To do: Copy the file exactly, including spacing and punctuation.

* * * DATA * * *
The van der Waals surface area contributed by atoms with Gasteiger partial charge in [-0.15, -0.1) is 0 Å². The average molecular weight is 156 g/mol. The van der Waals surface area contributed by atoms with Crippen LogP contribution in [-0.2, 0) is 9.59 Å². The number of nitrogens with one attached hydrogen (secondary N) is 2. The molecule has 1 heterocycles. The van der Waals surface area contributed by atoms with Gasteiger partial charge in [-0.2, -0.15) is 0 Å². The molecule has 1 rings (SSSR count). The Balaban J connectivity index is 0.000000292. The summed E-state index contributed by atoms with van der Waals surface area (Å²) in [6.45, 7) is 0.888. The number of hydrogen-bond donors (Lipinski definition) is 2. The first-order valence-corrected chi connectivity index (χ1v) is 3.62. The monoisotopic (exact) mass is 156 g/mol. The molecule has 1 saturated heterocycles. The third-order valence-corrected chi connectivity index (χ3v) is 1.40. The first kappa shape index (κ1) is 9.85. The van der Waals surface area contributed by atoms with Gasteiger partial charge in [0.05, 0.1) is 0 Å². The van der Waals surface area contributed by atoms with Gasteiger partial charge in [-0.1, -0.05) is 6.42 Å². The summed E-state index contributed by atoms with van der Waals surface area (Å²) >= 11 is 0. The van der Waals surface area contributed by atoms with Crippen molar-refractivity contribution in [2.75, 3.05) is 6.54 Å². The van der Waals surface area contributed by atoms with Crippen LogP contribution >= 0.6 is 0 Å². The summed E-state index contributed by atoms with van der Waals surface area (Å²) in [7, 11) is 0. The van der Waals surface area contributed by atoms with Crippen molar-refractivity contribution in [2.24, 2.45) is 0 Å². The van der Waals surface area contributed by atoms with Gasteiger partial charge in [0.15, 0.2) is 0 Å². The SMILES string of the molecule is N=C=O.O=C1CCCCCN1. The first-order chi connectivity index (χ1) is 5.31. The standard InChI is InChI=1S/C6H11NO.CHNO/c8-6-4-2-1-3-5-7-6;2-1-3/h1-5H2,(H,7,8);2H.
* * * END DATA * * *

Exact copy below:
The van der Waals surface area contributed by atoms with Gasteiger partial charge in [-0.15, -0.1) is 0 Å². The average molecular weight is 156 g/mol. The van der Waals surface area contributed by atoms with Crippen LogP contribution in [-0.2, 0) is 9.59 Å². The number of nitrogens with one attached hydrogen (secondary N) is 2. The molecule has 1 heterocycles. The van der Waals surface area contributed by atoms with Gasteiger partial charge in [-0.2, -0.15) is 0 Å². The molecule has 1 rings (SSSR count). The Balaban J connectivity index is 0.000000292. The summed E-state index contributed by atoms with van der Waals surface area (Å²) in [6.45, 7) is 0.888. The number of hydrogen-bond donors (Lipinski definition) is 2. The first-order valence-corrected chi connectivity index (χ1v) is 3.62. The monoisotopic (exact) mass is 156 g/mol. The molecule has 1 saturated heterocycles. The third-order valence-corrected chi connectivity index (χ3v) is 1.40. The first kappa shape index (κ1) is 9.85. The van der Waals surface area contributed by atoms with Gasteiger partial charge in [0.05, 0.1) is 0 Å². The van der Waals surface area contributed by atoms with Gasteiger partial charge in [-0.1, -0.05) is 6.42 Å². The summed E-state index contributed by atoms with van der Waals surface area (Å²) >= 11 is 0. The van der Waals surface area contributed by atoms with Crippen molar-refractivity contribution in [2.75, 3.05) is 6.54 Å². The van der Waals surface area contributed by atoms with Crippen LogP contribution >= 0.6 is 0 Å². The summed E-state index contributed by atoms with van der Waals surface area (Å²) in [7, 11) is 0. The van der Waals surface area contributed by atoms with Crippen molar-refractivity contribution in [2.24, 2.45) is 0 Å². The van der Waals surface area contributed by atoms with Gasteiger partial charge in [0.15, 0.2) is 0 Å². The SMILES string of the molecule is N=C=O.O=C1CCCCCN1. The first-order chi connectivity index (χ1) is 5.31. The standard InChI is InChI=1S/C6H11NO.CHNO/c8-6-4-2-1-3-5-7-6;2-1-3/h1-5H2,(H,7,8);2H.